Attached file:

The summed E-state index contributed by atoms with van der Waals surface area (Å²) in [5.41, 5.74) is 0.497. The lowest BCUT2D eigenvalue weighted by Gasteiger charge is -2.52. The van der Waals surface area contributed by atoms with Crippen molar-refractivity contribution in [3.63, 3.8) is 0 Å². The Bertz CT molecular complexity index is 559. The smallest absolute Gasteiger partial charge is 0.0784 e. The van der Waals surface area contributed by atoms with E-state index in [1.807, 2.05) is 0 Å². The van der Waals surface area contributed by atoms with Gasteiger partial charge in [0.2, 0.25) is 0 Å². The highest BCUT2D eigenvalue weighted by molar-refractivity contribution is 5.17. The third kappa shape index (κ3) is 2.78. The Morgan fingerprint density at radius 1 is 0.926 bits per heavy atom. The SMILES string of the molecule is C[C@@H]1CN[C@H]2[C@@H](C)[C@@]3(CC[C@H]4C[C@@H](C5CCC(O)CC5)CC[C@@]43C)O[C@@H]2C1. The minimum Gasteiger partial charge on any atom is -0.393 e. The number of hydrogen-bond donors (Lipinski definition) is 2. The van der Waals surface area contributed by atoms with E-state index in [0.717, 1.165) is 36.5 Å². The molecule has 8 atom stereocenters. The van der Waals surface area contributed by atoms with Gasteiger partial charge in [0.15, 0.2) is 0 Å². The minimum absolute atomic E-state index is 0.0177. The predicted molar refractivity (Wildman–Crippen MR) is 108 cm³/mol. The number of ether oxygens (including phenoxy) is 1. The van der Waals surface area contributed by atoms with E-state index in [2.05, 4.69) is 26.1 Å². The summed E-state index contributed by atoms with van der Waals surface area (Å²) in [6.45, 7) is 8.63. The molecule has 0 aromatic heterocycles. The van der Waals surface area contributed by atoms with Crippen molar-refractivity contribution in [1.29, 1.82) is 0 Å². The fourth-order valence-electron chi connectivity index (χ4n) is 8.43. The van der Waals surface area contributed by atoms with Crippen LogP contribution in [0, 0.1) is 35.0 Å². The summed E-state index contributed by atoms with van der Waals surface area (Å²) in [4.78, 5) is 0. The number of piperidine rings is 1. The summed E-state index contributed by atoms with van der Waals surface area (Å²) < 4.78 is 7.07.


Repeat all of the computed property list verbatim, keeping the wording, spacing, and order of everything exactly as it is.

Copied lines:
The summed E-state index contributed by atoms with van der Waals surface area (Å²) in [5.41, 5.74) is 0.497. The lowest BCUT2D eigenvalue weighted by Gasteiger charge is -2.52. The van der Waals surface area contributed by atoms with Crippen molar-refractivity contribution in [3.63, 3.8) is 0 Å². The Bertz CT molecular complexity index is 559. The smallest absolute Gasteiger partial charge is 0.0784 e. The van der Waals surface area contributed by atoms with E-state index in [1.807, 2.05) is 0 Å². The van der Waals surface area contributed by atoms with Gasteiger partial charge in [0.2, 0.25) is 0 Å². The highest BCUT2D eigenvalue weighted by molar-refractivity contribution is 5.17. The third kappa shape index (κ3) is 2.78. The Morgan fingerprint density at radius 1 is 0.926 bits per heavy atom. The SMILES string of the molecule is C[C@@H]1CN[C@H]2[C@@H](C)[C@@]3(CC[C@H]4C[C@@H](C5CCC(O)CC5)CC[C@@]43C)O[C@@H]2C1. The minimum Gasteiger partial charge on any atom is -0.393 e. The number of hydrogen-bond donors (Lipinski definition) is 2. The van der Waals surface area contributed by atoms with E-state index in [0.717, 1.165) is 36.5 Å². The molecule has 8 atom stereocenters. The van der Waals surface area contributed by atoms with Gasteiger partial charge in [0.15, 0.2) is 0 Å². The minimum absolute atomic E-state index is 0.0177. The predicted molar refractivity (Wildman–Crippen MR) is 108 cm³/mol. The number of ether oxygens (including phenoxy) is 1. The van der Waals surface area contributed by atoms with E-state index in [2.05, 4.69) is 26.1 Å². The summed E-state index contributed by atoms with van der Waals surface area (Å²) in [6.45, 7) is 8.63. The molecule has 0 aromatic heterocycles. The van der Waals surface area contributed by atoms with Crippen molar-refractivity contribution in [1.29, 1.82) is 0 Å². The fourth-order valence-electron chi connectivity index (χ4n) is 8.43. The van der Waals surface area contributed by atoms with Crippen LogP contribution in [0, 0.1) is 35.0 Å². The summed E-state index contributed by atoms with van der Waals surface area (Å²) in [4.78, 5) is 0. The number of piperidine rings is 1. The summed E-state index contributed by atoms with van der Waals surface area (Å²) < 4.78 is 7.07.